Soccer can be played in almost all weathers, from a semi-baked pitch to a waterlogged bog. One type of weather…
Soccer can be played in almost all weathers, from a semi-baked pitch to a waterlogged bog. One type of weather you really shouldn’t play in is frost. Frozen pitches, especially artificial ones such as those prevalent in the US, increase injury risk substantially, according to a scientific study published in the Journal of Neurological Research and Therapy.
Just because it’s winter doesn’t mean that you should call the soccer off, though. Being in doors is no barrier to having fun with soccer and gives you a chance to keep playing over winter and developing yourself – both as an athlete and in the quest to replicate stars like Salah. There are a few great ways to keep having fun with the weather keeps you off the grass.
Making drills fun
Drills can be a bit boring, but as your coach will tell you, these training ground tasks are really important for building tactical and technical ability. During winter, you’re likely to be doing more and more as the lack of a full-size pitch restricts any 11-a-side action. Try making your activity fun by turning drills into a game of charades. Divide yourself into two teams and then have a huddle with your friends and teammates about some famous goals you’d like to replicate. Maybe you could take it in turns to defend against Ronaldo’s overhead kicks (carefully!) or Messi’s amazing run against Real Madrid. This will ensure you’re still learning while distracting yourself from not being able to get out onto the grass.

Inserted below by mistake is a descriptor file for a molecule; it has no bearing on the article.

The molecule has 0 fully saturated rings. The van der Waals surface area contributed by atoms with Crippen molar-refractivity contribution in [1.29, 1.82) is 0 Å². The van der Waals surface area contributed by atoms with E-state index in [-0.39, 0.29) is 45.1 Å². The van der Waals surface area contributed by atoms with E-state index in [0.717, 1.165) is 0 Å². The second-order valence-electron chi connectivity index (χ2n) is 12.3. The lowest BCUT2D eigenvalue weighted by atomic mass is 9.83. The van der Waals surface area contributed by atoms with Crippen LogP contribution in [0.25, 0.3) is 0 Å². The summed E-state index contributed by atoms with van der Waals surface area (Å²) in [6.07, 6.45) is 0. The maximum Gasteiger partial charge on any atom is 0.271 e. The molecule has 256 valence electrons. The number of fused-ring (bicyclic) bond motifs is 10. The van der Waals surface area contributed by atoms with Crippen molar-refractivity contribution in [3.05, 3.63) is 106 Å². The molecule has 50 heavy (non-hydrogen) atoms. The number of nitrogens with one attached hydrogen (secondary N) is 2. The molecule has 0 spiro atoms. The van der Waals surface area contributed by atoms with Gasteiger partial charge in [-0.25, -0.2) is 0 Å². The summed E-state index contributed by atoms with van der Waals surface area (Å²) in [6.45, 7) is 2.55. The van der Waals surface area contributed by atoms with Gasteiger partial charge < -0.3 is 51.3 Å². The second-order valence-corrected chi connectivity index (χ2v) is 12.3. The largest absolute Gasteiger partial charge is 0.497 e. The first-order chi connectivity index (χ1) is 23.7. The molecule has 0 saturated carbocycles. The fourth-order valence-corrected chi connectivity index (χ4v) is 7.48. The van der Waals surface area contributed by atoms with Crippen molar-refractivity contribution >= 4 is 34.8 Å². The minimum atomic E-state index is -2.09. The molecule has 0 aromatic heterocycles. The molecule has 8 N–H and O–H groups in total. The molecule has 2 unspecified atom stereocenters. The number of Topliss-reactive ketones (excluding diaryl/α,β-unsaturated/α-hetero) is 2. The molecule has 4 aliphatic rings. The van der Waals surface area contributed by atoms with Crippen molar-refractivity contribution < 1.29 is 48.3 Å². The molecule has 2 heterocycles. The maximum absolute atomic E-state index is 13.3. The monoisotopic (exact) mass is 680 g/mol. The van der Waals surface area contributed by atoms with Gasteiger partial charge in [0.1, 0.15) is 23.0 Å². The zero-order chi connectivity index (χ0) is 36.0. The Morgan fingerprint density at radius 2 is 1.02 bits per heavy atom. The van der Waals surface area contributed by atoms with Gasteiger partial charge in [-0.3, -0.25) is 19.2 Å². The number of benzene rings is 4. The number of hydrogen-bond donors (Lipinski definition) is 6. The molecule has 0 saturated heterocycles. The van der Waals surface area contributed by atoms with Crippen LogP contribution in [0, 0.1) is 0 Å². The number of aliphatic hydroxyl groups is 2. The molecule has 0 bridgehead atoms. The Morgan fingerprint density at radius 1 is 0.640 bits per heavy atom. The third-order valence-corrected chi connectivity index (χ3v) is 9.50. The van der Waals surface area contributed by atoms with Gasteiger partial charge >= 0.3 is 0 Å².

Reducing the team sizes
Another, more straightforward step, is to simply reduce your team side. Putting on 5 a side games is always fun and givesyou the opportunity to learn about a wide range of skills – in a 5 a side, no one player can afford to only attack or only defend. You need the full range of skills. That means defenders can have a go at scoring, and strikers can improve their reflexes by going in goal. 5 a side can also be more intensive on your body, as there are more transitions in play, more stops and starts, and more twisting and turning actions. Make sure you warm up properly, out of the cold, to prevent injury. The warm up is already crucial regardless of season but is even more so in winter.
Moving away from the pitch
Aside from the pitch itself, you can always turn to extra curricular activities. It’s always fun to play video games with your friends, though try to keep it in moderation – scientists say your entire daily screen time should be under 2 hours a day. Games like Football Manager and FIFA can offer a tactical look at the game, giving you a look at how the rest of the pitch operates away from your position, and also gives you the chance to ‘manage’ your favorites. A good old fashioned foosball table is good for this too. While it might seem simple against the flashy graphics on the video gaming platforms, foosball is a really good way to learn how to work as a team and you’ll be surprised with how much fun you have.
Winter reduces the chances to get a game of soccer going on the open field. It opens up so many opportunities indoors, though. It gives you the chance to think creatively. Your soccer education can continue while still having fun.
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